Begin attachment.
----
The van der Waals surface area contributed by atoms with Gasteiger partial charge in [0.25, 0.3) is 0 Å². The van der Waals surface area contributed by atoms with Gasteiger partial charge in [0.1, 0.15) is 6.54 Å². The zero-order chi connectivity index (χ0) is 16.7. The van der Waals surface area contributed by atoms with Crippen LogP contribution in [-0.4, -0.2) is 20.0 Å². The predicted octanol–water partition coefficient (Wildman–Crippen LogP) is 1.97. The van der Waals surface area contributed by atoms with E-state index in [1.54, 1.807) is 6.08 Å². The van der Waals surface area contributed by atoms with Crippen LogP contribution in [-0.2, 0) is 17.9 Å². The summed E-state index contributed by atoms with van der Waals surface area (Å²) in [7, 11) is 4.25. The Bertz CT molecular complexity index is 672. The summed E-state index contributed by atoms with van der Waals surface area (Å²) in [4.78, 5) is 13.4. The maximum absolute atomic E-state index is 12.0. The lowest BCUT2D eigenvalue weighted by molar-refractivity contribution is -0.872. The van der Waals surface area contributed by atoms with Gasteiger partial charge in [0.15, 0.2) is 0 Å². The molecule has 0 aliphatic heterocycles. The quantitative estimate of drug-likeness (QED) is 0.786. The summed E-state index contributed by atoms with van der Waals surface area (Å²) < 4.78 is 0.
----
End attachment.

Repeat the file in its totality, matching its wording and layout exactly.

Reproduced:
The van der Waals surface area contributed by atoms with Gasteiger partial charge in [0.25, 0.3) is 0 Å². The van der Waals surface area contributed by atoms with Gasteiger partial charge in [0.1, 0.15) is 6.54 Å². The zero-order chi connectivity index (χ0) is 16.7. The van der Waals surface area contributed by atoms with Crippen LogP contribution in [-0.4, -0.2) is 20.0 Å². The predicted octanol–water partition coefficient (Wildman–Crippen LogP) is 1.97. The van der Waals surface area contributed by atoms with E-state index in [1.54, 1.807) is 6.08 Å². The van der Waals surface area contributed by atoms with Crippen LogP contribution in [-0.2, 0) is 17.9 Å². The summed E-state index contributed by atoms with van der Waals surface area (Å²) in [7, 11) is 4.25. The Bertz CT molecular complexity index is 672. The summed E-state index contributed by atoms with van der Waals surface area (Å²) in [4.78, 5) is 13.4. The maximum absolute atomic E-state index is 12.0. The lowest BCUT2D eigenvalue weighted by molar-refractivity contribution is -0.872. The van der Waals surface area contributed by atoms with Gasteiger partial charge in [0.15, 0.2) is 0 Å². The molecule has 0 aliphatic heterocycles. The quantitative estimate of drug-likeness (QED) is 0.786. The summed E-state index contributed by atoms with van der Waals surface area (Å²) < 4.78 is 0.